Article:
As dawn breaks Hugo - alongside Maurice, Gaston and a couple of local ne'er-do-wells are busying themselves digging for Alaric's remains, well the plebs are - Hugo is just standing around like a club-footed catalogue model smoking a fag.

Suddenly Maurice is struck by a bizarre premonition of where Alaric (or at least bits of him) is buried and hurriedly starts to dig up the tomato patch soon uncovering a rusty box that's just about the right size for a human head.


Ordering the hired help to take the box back to the château, Hugo announces that he'll head into town for a blowtorch (I'm pretty sure that's what he said)  to open the box but not until tomorrow as right now there is booze to be drunk and fags to smoke.

Oh and doe-eyes to make at Elvire behind Silvie's back.

Which is fair enough I guess.

Unfortunately the hired help reckon that they’ve uncovered a box of valuable treasures so decide to wait till nightfall and open it themselves but as they burn it open Gaston appears in the doorway brandishing a rolling pin which is kinda unfortunate for him seeing as the now released head of Alaric is free to extend its evil influence onto one of the thieves who picks up a handy sickle before striking Gaston - and his pal - down.

Wiping the bloodied weapon on Gaston's best shirt he picks up the head and carries it away to the crypt in order to reunite it with its body.

Emma Cohen: You would, I would, your dad probably did. Twice. That's why him and yer maw never talk about that holiday to Benidorm they had in 1973.

Meanwhile back at the château the friends game of Twister is interrupted by the appearance of a blood and snot soaked Elvire and Chantal who have just discovered their dead dad.

Hugo quickly grabs his jacket and alongside Maurice ventures out to find the killer ordering the ladies to go to their rooms and lock the doors until they return.

All except Chantel that is, I mean there's washing up to do and it's not going to clean itself.

As she starts work on removing those stubborn stains that just wont fade (the remains of Hugo's runny egg on toast obviously) the possessed pikey prowls into the kitchen and strikes her down before abducting poor Paula and heading back to du Marnac’s crypt.

Maurice, being slightly fitter - and considerably less portly than Hugo - heads off to look for her leaving his pal to console Elvire over the death of her dad and sister by sticking his engorged member in her.

Which, admit it, we'd all do.

Meanwhile Maurice has ended up hypnotized by Alaric and is ordered to bring Sylvia to the crypt where her life-force will be used to resurrect Mabille de Lancre but not before he's helped attach Alaric's head to his body and removed Mabille's skeleton from its resting place.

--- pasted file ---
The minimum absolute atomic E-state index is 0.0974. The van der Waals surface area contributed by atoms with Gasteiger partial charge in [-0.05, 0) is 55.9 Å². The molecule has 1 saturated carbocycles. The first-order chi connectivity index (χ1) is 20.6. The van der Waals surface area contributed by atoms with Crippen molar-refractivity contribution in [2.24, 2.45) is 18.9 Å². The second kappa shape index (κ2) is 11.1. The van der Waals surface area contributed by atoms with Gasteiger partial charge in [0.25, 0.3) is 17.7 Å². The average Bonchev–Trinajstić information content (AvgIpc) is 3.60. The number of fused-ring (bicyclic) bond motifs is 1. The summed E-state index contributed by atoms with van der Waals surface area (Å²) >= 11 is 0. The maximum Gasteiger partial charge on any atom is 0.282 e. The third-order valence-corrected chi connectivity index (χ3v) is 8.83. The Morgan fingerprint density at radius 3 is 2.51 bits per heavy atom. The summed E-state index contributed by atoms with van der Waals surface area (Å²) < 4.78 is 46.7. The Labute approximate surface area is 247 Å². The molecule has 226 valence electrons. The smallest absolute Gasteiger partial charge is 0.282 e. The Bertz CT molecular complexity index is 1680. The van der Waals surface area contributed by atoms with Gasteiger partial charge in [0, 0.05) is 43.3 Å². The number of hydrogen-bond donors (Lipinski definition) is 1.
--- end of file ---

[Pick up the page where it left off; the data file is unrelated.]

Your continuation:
And if you thought things couldn't get any worse (either in front of or behind the camera) Alaric has torn out the tramps heart and scoffed it.

Returning with Sylvia (wearing a bri-nylon babydoll nightie that even your nan would balk at for being too whorish, Maurice is forced to look on as Alaric strips her naked and stabs her to death before having a sneaky feel of her boobs and locking her in a coffin where - in an amazing show of quick cuts and sloppy editing Mabille appears in her place looking for all the world like she's set for a night frugging away at Studio 54.

Or at the very least the Astoria in Nottingham**.

The Astoria Nottingham: sequined boob-tubes and wet t-shirts not shown.

The devilish duo waste no time in wreaking their vengeance, mysteriously materialising around town in a puff of purple smoke to have sex with various non-speaking extras before tearing their hearts out and - as an encore - sending an albeit small group of zombies (including Gaston) to attack Hugo and Elvire who by this time have discovered an ancient talisman - cunningly hidden behind the toilet cistern -  that has been in the du Marnac family for centuries and kept just on the off-chance that the evil pair ever returned.

Which is lucky if you think about it.

"Put it in me!"

As the pervy paranormal pairs powers grow it's left to Hugo and Elvire to save the world (well OK the local town) from a deadly plague of sex-based brutality and harsh buggery.


Will Maurice regain his free will or at the very least change out of his baby pink shirt?

Will Hugo stop nailing anything that moves?

Will Helga Liné cover up as she looks like she may catch her death of cold?

And will Paul Naschy - after a 10 year wait - end up making a follow up starring the lovely Frances Ondiviela which is just like the original but with more gore, lots more front bums and better wigs?

 Paying homage to - OK totally ripping off - the Will Cowan 1958 American black-and-white 'classic' The Thing That Couldn't Die, Paul Naschy's first collaboration with director Carlos 'The Jackal' Aured (they would later go on to make El Retorno de Walpurgis, Los ojos azules de la muñeca rota and La venganza de la momia together) features nearly everything we know and love about the Naschy oeuvre except werewolves, tho' the stars naturally hairy back and arse near enough makes up for this omission - I mean what other movie can you name that features spooky séances, cannibalism, zombies, random acts of nudity and a lead who changes his outfit almost every scene?